Specific Aims: CAM educators and docents, Arlitt teachers, and preschool caregivers acquired and/or demonstrate the skills that will help to involve children between the ages of three and five in art learning while supporting their social and cognitive development through the utilization of CAM resources. The completed curriculum units provide preschool educators with strategies for combining literacy and language objectives with the acquirement of skills in the visual arts. After the conclusion of the grant period, the developed curriculum materials was used at the CAM during professional development programs for preschool educators, and was distributed to approximately 180 preschools in the Greater Cincinnati area.

ODE Building Quality Grant 2004-2005

Summary: The Arlitt Child and Family Research and Education Center collaborated with the Ohio Department of Education (ODE), and subcontractors from the University of Cincinnati Evaluation Services Center and RISE Learning Solutions, Inc., to develop a uniform framework for the education of children from age three to grade three. Arlitt staff worked with experts from around the country to create a curriculum that is supported by current research and by the philosophical beliefs of the National Association for the Education of Young Children, the National Association of Early Childhood Specialists in State Departments of Education, and the Division for Early Childhood of the Council for Exceptional Children. In addition to the curriculum, guides for assessment and program evaluation were developed. Throughout the project, the following notions were considered fundamental:

  • All children are born ready to learn, and a good curriculum will serve a diversity of learners.
  • Relationships and communication between the school, the child, and the family are influential during the learning process.
  • A rich classroom environment with a range of well-planned learning opportunities will contribute to each child’s ability to learn.

Specific Aims: The current research literature that relates to curriculum, assessment, and program accountability was analyzed with particular attention given to topics identified as important by the Ohio Department of Education (ODE). A high-quality curriculum and corresponding measures for progress assessment was developed for children from age three to grade three. A program evaluation method was created to inspire a sense of accountability and to ensure the capacity for continuous improvement. Data was attained to substantiate the appropriateness of the curriculum, assessment, and evaluation tools. A professional development instrument was generated to aid in the implementation of the abovementioned curriculum, assessment measures, and evaluation method.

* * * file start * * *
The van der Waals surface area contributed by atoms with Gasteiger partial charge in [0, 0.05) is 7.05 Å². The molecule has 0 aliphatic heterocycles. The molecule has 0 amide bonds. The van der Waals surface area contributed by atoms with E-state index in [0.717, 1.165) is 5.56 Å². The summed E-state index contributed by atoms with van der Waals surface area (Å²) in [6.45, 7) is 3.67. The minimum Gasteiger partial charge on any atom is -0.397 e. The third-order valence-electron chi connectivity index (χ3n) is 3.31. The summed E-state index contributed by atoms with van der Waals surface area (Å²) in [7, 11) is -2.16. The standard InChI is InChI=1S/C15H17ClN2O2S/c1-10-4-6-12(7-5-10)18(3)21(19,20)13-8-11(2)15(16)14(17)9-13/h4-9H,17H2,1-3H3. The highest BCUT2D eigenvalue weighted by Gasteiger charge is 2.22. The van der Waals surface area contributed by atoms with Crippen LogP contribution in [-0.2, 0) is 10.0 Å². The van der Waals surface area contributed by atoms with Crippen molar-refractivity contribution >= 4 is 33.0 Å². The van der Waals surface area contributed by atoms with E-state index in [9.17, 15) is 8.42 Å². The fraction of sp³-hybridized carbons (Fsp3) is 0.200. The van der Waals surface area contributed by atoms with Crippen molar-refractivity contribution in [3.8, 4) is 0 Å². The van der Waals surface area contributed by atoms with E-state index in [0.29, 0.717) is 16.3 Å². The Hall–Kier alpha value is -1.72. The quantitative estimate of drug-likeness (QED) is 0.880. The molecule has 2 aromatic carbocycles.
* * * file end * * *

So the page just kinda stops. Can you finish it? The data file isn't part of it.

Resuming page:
PNC Grow Up Great Grant 2004-2007

Summary: The Arlitt Child and Family Research and Education Center joined efforts with the Cincinnati Psychoanalytic Institute (CPI) and PNC volunteers to determine how to optimize the effects of Head Start early education programs for children, teachers, and families. Efforts focused on understanding what children require in order to be ready to learn when they enter kindergarten. Children who participated in the project were supported during their transition into the Cincinnati Public Schools through the involvement of their families, the Arlitt preschool staff, the Cincinnati Public Schools kindergarten staff, and CPI psychiatrists. PNC volunteers worked directly with Arlitt staff members to help the Cincinnati Public Schools establish good relationships with the families of Arlitt preschoolers in order to facilitate an effective transition to kindergarten. Arlitt teachers concentrated on assessing each child’s approaches to learning skills while CPI mental health providers helped identify and remove potential psychosocial barriers to learning.

Specific Aims: Arlitt staff and CPI psychiatrists collaborated to produce a prototype of child-focused intervention to boost the self-conceptual knowledge and academic engagement of inner-city children living in a complex and uncertain world that is affected by violence, poverty, and family disruption. This model is replicable in other programs. Positive approaches to learning outcomes for inner-city children were recognized and increased through attention to reasoning, problem solving, curriculum content, and child-focused psychological treatment. PNC volunteers provided program support by working effectively with Arlitt and CPI, and training modules were developed to offer support to early childhood educators and therapists in other parts of the state and country.